So to me, a hike is an opportunity to get out in nature and move through it. That's all. I've been on some amazing hikes out here. Missing what I can't do anymore is a thought I don't allow to dwell in my mind. I find ways to move around that "obstacle". I'm simply glad to be alive and living in a state that is so progressive about building all sorts of trails.

https://www.alltrails.com/us/maine/a...s...%20More%20

This photo was taken along the Ship Harbor Trail in Acadia. It was a beautiful morning and the fog was still out on the water. I went with my niece, her boyfriend, my brother and his wife, my son, and a couple of small poodles. There was one small part I couldn't get over with the chair, so they all lifted it over the obstacle while my son helped me over it, and then we continued on out to the ocean. Side note: There was a guy on the way back hiking by himself and he raced up to help lift the chair over the obstacle and
he had the biggest smile on his face. People seem to react very positively to seeing me out there enjoying nature. I get huge smiles all the time.

One of my ancestors way back settled on this land, and when his wife died, he moved onto the shore into a small little shack and build boats in here on the calm waters of this little bay. In the winter, he moved in with one of his sons back into the little town located about two miles through the woods on the right side of this photo.


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hike
Old 09-23-2021, 08:59 PM
  #11

I love to walk and I love to hike. Like other PPs I consider it a hike when it is on an unpaved trail, has elevation gain and loss, is wilder than a manicured city park, has expansive views, and preferably few people around. Where I live we have many opportunities for hiking, from short (1-3 mile) to challenging (15+ miles). There are urban hikes through what we call canyons here, hikes through nature reserves, hikes through desert and mountains. We have some hiking groups that do peak challenges, and a few years ago I did the 5 peak challenge in one of the nearby regional parks. The lowest peak was 1094' and the highest 1592'.
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Old 09-24-2021, 02:36 AM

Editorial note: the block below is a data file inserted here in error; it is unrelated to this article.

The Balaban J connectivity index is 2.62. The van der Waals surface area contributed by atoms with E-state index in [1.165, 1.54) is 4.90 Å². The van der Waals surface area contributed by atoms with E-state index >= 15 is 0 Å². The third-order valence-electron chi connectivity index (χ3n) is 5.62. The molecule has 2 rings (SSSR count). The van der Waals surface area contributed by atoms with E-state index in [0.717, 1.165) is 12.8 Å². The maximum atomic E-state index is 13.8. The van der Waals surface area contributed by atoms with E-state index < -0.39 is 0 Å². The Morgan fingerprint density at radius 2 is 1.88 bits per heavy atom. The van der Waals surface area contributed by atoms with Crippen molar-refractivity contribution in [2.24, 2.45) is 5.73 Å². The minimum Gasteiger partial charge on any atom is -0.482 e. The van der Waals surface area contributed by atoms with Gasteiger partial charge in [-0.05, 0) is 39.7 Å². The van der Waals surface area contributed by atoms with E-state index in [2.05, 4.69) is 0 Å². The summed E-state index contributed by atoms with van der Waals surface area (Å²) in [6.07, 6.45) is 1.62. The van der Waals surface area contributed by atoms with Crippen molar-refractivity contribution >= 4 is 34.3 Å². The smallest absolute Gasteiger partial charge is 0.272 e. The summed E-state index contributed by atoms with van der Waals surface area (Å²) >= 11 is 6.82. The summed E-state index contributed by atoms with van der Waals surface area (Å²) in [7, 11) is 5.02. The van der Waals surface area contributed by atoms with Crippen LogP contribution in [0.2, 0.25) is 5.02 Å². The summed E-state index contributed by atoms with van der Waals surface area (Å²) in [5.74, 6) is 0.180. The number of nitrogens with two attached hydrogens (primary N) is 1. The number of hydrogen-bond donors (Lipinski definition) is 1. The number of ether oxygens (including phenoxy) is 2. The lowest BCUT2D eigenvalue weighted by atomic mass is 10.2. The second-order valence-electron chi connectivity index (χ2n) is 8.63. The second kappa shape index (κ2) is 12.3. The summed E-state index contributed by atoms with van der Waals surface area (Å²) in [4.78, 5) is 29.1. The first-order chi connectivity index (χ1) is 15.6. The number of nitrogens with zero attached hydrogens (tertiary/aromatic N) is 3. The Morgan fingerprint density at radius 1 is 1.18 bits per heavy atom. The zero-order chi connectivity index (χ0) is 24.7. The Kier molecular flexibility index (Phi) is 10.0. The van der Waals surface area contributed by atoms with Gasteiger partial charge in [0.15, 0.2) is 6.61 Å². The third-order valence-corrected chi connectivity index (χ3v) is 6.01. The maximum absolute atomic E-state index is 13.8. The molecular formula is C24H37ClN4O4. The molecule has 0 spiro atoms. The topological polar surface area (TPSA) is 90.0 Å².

#12

timeforbed, I love your post!

What constitutes a hike is all a matter of perspective!

My dd thinks a hike involves a backpack and at least one overnight (4 or 5 is better). She's done all the 4,000 ft peaks in NH and the 100 Mile Wilderness section of the AT.

I think if it's in nature (even in town, we have tree lined trails that follow the river) and not completely flat, it's a hike. Less than a mile could be a "hike" if it's up to a mountain bluff. More than three miles on the relatively flat rail trail is a "hike". If I have to stop for a rest and some water, it's a "hike". Usually if I'm "hiking" I am moving purposefully toward a goal, whereas "walking" is a more ambling pace.
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hike vs walk
Old 09-24-2021, 03:30 AM
  #13

I've had this discussion a few times! To me, the difference has always been the terrain not the distance. So interesting to hear different perspectives.

Here is one chart that compares the 2:
https://www.verywellfit.com/hit-the-...f-road-3435573
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Old 09-24-2021, 04:39 AM
  #14

Quote:
So to me, a hike is an opportunity to get out in nature and move through it.
I love this. So true. Hike your own hike. Hiking is for everyone. I also am a big Alltrails fan!
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Old 09-24-2021, 05:14 AM
  #15

I don't have a minimum distance to call it a hike, although I generally won't travel to a trail for only a mile or two. The exception might be if I'm going waterfalling, but then I don't call it hiking. I don't necessarily need to have significant elevation changes to call it a hike, but many of my favorite places to hike around here double as cross-country ski trails so they do have a fair amount of up and down. It needs to be in a natural setting and there needs to be something about it that makes it more challenging than walking in town.
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Old 09-24-2021, 01:46 PM
  #16

Such an interesting question. I live in a rural area and we have paths through the woods with an elevation change. The terrain and environment certainly qualify it as a hike. But to me it is all about mindset. I walk my dog there in the morning and evenings. Usually I'm wearing tennis shoes. Sometimes (rarely) I wear flip-flops in summer. I never carry a backpack, snacks, or first aid supplies. I'm walking it with the purpose of walking the dog, not enjoying nature or challenging myself (those are bonuses). So to me it is a walk, not a hike.
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Old 09-24-2021, 02:35 PM
  #17

Wonderful that you have trails that can accommodate your adventure. I am so happy you can get out and enjoy your environment!
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Old 09-25-2021, 08:07 PM
  #18

I thought os this thread today on a 7 mile roundtrip walk to a lighthouse. At the beginning of it, DH and I agreed walking on the beach was walk. By mile 4, we both agreed it was a hike! Loose rocks the entire way and the tide was in so no firm sand to walk on.(i was convinced about a mile in.)
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Old 09-26-2021, 07:48 AM
  #19

I have walked on a beach, and I have hiked on a beach. I definitely agree!